Happy International Women’s Week!

What International Women’s Week Means to Me
by Hope McIntyre, Artistic Director

As we were doing the dress rehearsal yesterday for our International Women’s Week Cabaret of Monologues, it really hit me what an important contribution women have made to my life. It started with a strong feminist mother, then numerous female mentors and an amazing group of female artists that I have the privilege to work with on a daily basis. Not to mention the women who have fought many a battle to get us to where we are today. I can’t imagine not being allowed to vote because I am a woman or being limited by a narrow field of career options. It seems absolutely absurd that women were not recognized as people until 1929!

That being said, I can also recall many moments in my life when I realized I was at a disadvantage because I was born a certain gender. My first conscious realization of difference was riding my tricycle around the neighbourhood on a hot day at about age 4 and being told that I was a girl and had to wear a top, even though the boys were shirtless. Other little moments, like being in a stagecraft class in university and being called ‘honey’ and having guys take away all the heavy building or power tool jobs, even though I’ve always been better with power tools then many men I know. Of course whenever we go to a hardware store or have construction workers in to the house, my male partner is the one they automatically address even though I am the one who does all the handiwork. These are minor things but they still point to larger systemic issues, the same attitudes that in my mind lead to even more harmful behaviours.

With all the amazing International Women’s Week activities in Winnipeg and the recent run of Fighting Days at MTC, there seems to be great awareness of the progress we have made as well as the battles still needing to be fought. I still think there are many stories untold though and hope to continue to bring new ones to the stage!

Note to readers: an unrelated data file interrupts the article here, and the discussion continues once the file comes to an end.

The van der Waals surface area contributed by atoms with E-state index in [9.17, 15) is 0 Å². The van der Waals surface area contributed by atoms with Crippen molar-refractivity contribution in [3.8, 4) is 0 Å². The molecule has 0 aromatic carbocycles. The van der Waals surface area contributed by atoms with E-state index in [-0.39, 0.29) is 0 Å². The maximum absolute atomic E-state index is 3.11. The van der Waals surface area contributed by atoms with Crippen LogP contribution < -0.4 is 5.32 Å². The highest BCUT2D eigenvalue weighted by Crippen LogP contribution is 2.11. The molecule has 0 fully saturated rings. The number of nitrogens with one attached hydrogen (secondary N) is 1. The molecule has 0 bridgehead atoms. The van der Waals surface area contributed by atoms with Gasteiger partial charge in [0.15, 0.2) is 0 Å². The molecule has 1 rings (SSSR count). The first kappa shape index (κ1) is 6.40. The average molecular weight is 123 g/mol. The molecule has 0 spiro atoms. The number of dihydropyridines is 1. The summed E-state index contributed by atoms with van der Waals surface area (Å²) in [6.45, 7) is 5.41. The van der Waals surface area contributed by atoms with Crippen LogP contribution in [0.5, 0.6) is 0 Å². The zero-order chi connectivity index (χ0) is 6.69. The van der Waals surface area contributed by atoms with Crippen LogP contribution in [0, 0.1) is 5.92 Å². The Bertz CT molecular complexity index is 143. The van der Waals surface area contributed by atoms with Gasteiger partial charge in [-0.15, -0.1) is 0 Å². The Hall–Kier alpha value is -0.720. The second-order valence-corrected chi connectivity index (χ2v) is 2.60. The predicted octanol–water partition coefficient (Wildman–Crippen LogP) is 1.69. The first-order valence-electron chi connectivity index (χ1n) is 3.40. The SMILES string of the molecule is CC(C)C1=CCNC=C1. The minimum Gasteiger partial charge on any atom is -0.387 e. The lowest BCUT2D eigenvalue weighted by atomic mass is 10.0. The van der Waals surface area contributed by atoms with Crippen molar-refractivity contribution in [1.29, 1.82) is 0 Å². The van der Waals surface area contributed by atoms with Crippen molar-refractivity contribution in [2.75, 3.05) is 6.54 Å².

I also need to remind myself that many of the privileges we enjoy aren’t available to other women across the world, that there are still many battles to be won. I keep a copy of Half the Sky: Turning Oppression Into Opportunity For Women Worldwide by Nicholas D. Kristof and Sheryl WuDunn beside my desk. It’s a constant reminder of the fact that women aren’t recognized as people in many parts of the world.

I also look at our political landscape. As the fictional, back from the grave Nellie McClung points out in Cairn Moore’s monologue The F Word our prime minister, premier, mayor…well about 75% of all our politicians are still men. Not quite the progress our foremothers might have hoped for by this stage – reaching 24.7% women MPs in the 2011 election was a record high. So, as I continue to be asked why we need a cabaret of monologues filled with women’s stories and why we need to produce FemFest every year, I try to practice patience.

Most of all, as I watched our fabulous actors perform the monologues yesterday and bring to life a wide array of women, I realized that we have a lot to celebrate and a lot of work to do – but a bit of humour, inspiration and mutiny never hurts!